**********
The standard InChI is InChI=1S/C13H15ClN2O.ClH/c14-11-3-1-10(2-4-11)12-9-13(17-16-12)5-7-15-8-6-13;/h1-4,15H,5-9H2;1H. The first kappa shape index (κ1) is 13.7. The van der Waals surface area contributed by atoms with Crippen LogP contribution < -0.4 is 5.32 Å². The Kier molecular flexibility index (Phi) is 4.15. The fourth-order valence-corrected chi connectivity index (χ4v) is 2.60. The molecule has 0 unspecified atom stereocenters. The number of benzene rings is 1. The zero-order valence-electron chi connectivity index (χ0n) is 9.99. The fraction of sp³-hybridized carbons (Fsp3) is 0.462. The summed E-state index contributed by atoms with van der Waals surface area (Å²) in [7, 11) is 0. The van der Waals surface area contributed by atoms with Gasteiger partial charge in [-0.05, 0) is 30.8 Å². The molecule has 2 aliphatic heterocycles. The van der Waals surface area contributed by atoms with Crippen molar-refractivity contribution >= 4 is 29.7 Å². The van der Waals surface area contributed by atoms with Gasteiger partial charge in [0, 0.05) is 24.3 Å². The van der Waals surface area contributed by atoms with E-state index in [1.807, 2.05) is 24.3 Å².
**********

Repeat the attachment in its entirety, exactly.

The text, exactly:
The standard InChI is InChI=1S/C13H15ClN2O.ClH/c14-11-3-1-10(2-4-11)12-9-13(17-16-12)5-7-15-8-6-13;/h1-4,15H,5-9H2;1H. The first kappa shape index (κ1) is 13.7. The van der Waals surface area contributed by atoms with Crippen LogP contribution < -0.4 is 5.32 Å². The Kier molecular flexibility index (Phi) is 4.15. The fourth-order valence-corrected chi connectivity index (χ4v) is 2.60. The molecule has 0 unspecified atom stereocenters. The number of benzene rings is 1. The zero-order valence-electron chi connectivity index (χ0n) is 9.99. The fraction of sp³-hybridized carbons (Fsp3) is 0.462. The summed E-state index contributed by atoms with van der Waals surface area (Å²) in [7, 11) is 0. The van der Waals surface area contributed by atoms with Gasteiger partial charge in [-0.05, 0) is 30.8 Å². The molecule has 2 aliphatic heterocycles. The van der Waals surface area contributed by atoms with Crippen molar-refractivity contribution >= 4 is 29.7 Å². The van der Waals surface area contributed by atoms with Gasteiger partial charge in [0, 0.05) is 24.3 Å². The van der Waals surface area contributed by atoms with E-state index in [1.807, 2.05) is 24.3 Å².